“Three Simple Steps for Planting a Chaos Garden”.
This was the title of the article I read online. The basic idea is to mix all your vegetable & flower seeds together, scatter them around your garden “and then sit back and see what happens … You might find that you end up with far more produce for the effort invested than if you took the time to form perfect beds and plant everything in tidy rows.”
I guess you might.
I guess you might also end up with a weedy mess & very few vegetables!
I found the article funny – but also annoying. While we all like to get great results without much effort, life doesn’t often work that way. Certainly farming does not! (though of course we continually strive to find better & easier ways to grow our crops).
But the chaos part we can identify with. Chaos happens!
Here’s our herb garden …
If it looks like weeds & thistles, that’s because it is! Most of the herbs didn’t survive the winter. (The loss of all our 50+ lavender plants hurts the most.) While we waited to see if they were merely late in springing to life, the weeds took over. Chaos indeed! And it’s right beside the road so everyone passing by can see. This week finally we dug out the few survivors and then sprayed a herbicide on everything else. I guess that makes us guilty of wanting good (and quick) results without much work, but it seemed the best solution (and one we rarely choose). Shortly we’ll mow everything down & plant a cover crop for the summer to smother weeds & improve the soil. By next spring we can plant vegetables here again.
Our other chaotic herb garden. But because it’s hidden behind the lilacs & golden hop trellis, it doesn’t stand out. You might say that this bed was made according to the article – we just planted a bunch of different herbs and let them grow. The angelica and bronze fennel were the bullies and outgrew everything else (except for the weeds again).
Two other examples of chaos on our farm. Along the railroad tracks …
… and the berm surrounding our pond.
But mostly we keep the chaos in check!
The kale from last year is now blooming – bright yellow & chaotic, but in a good way!
Tomatoes are all planted and we’ve started to mulch them.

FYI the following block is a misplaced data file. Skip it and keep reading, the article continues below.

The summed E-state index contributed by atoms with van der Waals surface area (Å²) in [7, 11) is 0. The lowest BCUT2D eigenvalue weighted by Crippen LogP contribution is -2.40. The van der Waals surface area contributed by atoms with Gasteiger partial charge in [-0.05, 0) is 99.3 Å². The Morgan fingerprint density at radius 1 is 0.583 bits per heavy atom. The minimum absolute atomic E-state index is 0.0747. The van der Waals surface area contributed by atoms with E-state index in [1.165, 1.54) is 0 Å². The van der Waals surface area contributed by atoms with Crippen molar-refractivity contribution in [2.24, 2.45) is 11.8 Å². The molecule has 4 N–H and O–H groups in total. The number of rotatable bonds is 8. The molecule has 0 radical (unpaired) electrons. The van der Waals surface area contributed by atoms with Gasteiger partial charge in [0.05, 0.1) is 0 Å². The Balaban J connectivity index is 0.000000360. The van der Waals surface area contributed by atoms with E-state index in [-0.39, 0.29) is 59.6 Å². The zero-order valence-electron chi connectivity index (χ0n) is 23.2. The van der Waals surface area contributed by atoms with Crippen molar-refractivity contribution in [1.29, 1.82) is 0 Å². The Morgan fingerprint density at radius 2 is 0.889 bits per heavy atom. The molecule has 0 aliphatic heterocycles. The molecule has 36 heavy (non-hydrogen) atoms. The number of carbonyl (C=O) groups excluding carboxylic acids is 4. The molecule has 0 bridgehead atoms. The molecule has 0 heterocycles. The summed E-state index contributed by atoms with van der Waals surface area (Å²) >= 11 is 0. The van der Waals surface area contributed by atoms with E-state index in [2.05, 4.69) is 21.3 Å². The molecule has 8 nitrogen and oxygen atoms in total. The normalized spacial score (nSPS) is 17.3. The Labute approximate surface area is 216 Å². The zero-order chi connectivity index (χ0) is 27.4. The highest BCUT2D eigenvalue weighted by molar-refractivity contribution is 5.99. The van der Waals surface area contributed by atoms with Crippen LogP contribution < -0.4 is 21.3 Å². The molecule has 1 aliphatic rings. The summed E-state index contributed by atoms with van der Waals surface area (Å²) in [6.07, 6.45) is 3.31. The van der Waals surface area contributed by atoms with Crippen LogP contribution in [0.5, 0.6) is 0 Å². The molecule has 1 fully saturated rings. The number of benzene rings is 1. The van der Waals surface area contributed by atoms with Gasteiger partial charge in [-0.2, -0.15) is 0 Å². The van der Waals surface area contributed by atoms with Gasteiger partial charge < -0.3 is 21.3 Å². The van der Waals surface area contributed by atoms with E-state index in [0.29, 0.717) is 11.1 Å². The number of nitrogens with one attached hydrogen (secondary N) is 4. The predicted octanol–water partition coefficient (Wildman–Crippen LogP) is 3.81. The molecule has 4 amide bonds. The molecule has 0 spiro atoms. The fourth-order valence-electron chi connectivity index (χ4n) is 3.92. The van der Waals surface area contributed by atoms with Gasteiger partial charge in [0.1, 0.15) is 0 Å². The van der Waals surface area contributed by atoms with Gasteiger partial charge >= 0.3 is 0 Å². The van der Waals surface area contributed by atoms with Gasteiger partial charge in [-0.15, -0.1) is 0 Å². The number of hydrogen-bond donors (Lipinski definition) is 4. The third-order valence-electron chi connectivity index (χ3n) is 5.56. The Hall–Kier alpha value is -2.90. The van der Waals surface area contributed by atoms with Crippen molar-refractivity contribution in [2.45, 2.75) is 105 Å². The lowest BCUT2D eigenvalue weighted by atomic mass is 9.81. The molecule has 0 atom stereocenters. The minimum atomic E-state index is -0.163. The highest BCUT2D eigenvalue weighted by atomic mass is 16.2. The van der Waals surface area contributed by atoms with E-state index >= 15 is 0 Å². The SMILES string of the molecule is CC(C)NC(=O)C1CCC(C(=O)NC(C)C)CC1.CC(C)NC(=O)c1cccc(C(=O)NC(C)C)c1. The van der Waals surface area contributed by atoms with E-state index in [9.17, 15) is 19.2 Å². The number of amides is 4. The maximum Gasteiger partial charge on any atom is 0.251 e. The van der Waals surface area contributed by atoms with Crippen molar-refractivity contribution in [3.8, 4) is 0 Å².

Beautiful lettuce for our CSA shares this week.
What’s in the box?
Lettuce mix, bok choy, spinach, arugula, radishes, green onions, rhubarb.
- The lettuce mix, spinach, bok choy & arugula have all been rinsed once to remove any field dirt. You will probably want to wash them again before eating. Store them in the plastic bag in the refrigerator. They will usually last about a week.
- The lettuce is a mix of different colours & kinds of lettuce. It is not only beautiful, but delicious too!
- We always pick our greens the morning of CSA pick-up day (or the day before the farmers’ market) so they are fresh. This means the spinach might be baby spinach, or sometimes bigger leaves – depends on how the weather has been. Tomorrow’s spinach will probably have smaller leaves than Friday’s. It all tastes great though!
- Bok choy is a great Asian vegetable. It can be added to your salad and eaten raw, but most often is sautéed or stir fried. We like to cook some garlic or onion in a bit of oil (olive or sesame) for a couple of minutes, then add the bok choy and continue cooking until it is wilted & still bright green – around 5 minutes or less. Every year we try different kinds of bok choy – white & green, small & mini, tight heads or looser heads. Some prefer hot weather while others like it cooler. But all of them react to big temperature swings and can bolt & go to flower in a day or two. Needless to say we have a lot in flower already this spring season. The flowers are totally edible, so be sure to use them if some show up in the bag.
- If you are not familiar with arugula, then you’re in for a surprise. Arugula is quite spicy! It is one of the most popular crops at our farmers’ markets. People absolutely love it! Some eat it in a salad (with strawberries, feta cheese & a drizzle of balsamic vinaigrette) while others mix it with lettuce or other greens. It’s also great in sandwiches.
- Radishes also can have a bit of a bite. Enjoy them in your salad with the lettuce, spinach, arugula …
- The first onions of the season are green onions, also called bunching onions or scallions. Eat everything – the green leaves & the small, bottom white bulb.
- There should be enough rhubarb in your box to make a pie. Or almost as good, and way easier & faster, make a rhubarb crisp or crumble. We also enjoy stewed rhubarb. Chop rhubarb and cook in a saucepan with a bit of water until tender. Add sweetener (sugar, honey, maple syrup) to taste. We sometimes add apples or other fruit to cut the tartness of the rhubarb. Delicious on it’s own or poured over ice cream, pudding or custard.
We’re excited to see everyone this week at the first CSA pick-up of the season!